President Trump's Freedom Caucus Fight Faces Challenges Beyond Twitter

Mar 30, 2017

President Donald Trump isn't hiding his displeasure with the House Freedom Caucus nearly a week after it helped to defeat his plan to repeal and replace Obamacare, but it remains to be seen whether his anger will be felt beyond Twitter.

As the schism in his party deepened over the failed effort to fulfill the central promise Republicans have made to their voters for the last seven years, Trump took to Twitter Thursday to call out the group of conservative lawmakers — and some of its more prominent members by name.

White House officials spent two weeks courting their votes, including rewriting the bill just 24 hours before it was scheduled to be brought for a vote by eliminating "essential health benefits" requirements for insurance plans. But those inducements proved ineffective in winning over enough Freedom Caucus votes to pass the bill, leading Speaker of the House Paul Ryan to cancel the planned vote Friday afternoon.

And while the White House and Ryan have blamed the caucus for "moving the goalposts" in negotiations on the bill, there appears to be no clear strategy for combating the group's paralyzing influence on the GOP conference. Trump could seek out and support primary challengers to the freedom caucus members, or travel to their districts to rally their supporters. But there are limits to the pressure the GOP leaders can apply. Ryan needs the group's votes to maintain his speakership, and the members hail from deeply conservative districts where, by-and-large, they ran well ahead of Trump in November.

White House Press Secretary Sean Spicer declined to say what Trump would do to punish the lawmakers. "I’m going to let the tweet speak for itself," Spicer said. "For those of you who think — or just for your understanding, it would be improper of me to discuss the election or defeat of any candidate from this podium."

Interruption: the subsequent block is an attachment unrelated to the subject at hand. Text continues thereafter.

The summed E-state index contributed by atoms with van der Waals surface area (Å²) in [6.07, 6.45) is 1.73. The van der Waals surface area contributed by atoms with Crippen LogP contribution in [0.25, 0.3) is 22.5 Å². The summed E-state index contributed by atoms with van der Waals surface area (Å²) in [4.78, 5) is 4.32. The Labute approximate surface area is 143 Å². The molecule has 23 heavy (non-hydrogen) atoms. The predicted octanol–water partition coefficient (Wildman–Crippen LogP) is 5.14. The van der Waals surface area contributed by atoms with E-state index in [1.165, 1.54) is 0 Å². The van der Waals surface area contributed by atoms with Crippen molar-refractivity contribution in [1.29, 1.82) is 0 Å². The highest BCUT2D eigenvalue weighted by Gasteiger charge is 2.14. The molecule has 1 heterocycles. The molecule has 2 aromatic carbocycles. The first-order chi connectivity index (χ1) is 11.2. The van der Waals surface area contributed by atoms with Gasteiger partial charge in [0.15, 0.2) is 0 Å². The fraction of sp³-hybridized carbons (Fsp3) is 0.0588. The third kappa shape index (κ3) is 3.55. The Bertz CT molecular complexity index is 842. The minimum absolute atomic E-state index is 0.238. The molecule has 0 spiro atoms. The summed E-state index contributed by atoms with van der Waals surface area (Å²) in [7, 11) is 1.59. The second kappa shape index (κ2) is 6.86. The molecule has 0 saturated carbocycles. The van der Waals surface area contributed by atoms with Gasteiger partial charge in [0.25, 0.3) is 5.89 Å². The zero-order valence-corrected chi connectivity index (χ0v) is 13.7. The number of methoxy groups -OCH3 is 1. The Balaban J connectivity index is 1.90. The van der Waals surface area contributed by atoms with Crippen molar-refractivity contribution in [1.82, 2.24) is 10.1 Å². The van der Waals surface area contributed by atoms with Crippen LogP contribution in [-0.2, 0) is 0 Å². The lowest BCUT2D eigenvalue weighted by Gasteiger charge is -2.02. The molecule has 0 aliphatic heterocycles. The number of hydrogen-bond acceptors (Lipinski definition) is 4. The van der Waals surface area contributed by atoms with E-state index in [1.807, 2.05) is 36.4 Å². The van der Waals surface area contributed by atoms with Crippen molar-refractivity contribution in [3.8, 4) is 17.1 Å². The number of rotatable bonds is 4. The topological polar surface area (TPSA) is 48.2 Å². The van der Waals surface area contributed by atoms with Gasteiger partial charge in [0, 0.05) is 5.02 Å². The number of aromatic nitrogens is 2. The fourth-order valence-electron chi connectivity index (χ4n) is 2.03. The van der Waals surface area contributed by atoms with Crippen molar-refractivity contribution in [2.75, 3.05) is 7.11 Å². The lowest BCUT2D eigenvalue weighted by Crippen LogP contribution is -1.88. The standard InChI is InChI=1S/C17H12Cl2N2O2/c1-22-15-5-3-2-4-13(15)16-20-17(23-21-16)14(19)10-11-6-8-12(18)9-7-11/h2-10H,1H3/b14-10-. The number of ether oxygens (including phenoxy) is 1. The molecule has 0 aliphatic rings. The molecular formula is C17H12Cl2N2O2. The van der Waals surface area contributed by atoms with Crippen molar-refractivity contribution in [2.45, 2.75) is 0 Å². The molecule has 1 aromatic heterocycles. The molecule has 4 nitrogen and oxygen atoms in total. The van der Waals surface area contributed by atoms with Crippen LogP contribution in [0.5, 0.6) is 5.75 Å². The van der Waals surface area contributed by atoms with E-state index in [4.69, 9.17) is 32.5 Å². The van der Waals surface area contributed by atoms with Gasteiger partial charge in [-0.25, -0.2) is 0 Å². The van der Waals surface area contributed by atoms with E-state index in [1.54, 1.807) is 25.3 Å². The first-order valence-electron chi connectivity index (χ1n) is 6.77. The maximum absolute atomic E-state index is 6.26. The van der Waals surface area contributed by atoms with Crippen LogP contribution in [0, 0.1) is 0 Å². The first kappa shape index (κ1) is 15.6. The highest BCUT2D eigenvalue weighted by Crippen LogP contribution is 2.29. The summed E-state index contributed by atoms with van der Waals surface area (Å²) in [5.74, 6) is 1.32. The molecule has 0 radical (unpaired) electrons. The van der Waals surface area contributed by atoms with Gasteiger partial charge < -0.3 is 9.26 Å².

Trump's tweets came hours after Ryan warned in a CBS News interview that if conservative members didn't get on board with Trump's agenda that the president would consider cutting far more centrist deals with Democrats.

Spicer said the administration was still seeking the support of Freedom Caucus members even as Trump leveled criticism. "I think that there’s a few members of the Freedom Caucus, both prior to last Friday’s vote and since then, who have expressed a willingness to want to work with him rather than necessarily as a bloc," Spicer said Thursday.

The White House detailed Deputy Chief of Staff Katie Walsh to a pro-Trump 501(c)4, America First Policies, Thursday, because it felt the president lacked "air cover" in the fight for healthcare. Under Walsh, the group is expected leverage Trump's grassroots supporters to help drive his policy agenda — which will include pressuring wavering Republicans to back the president.

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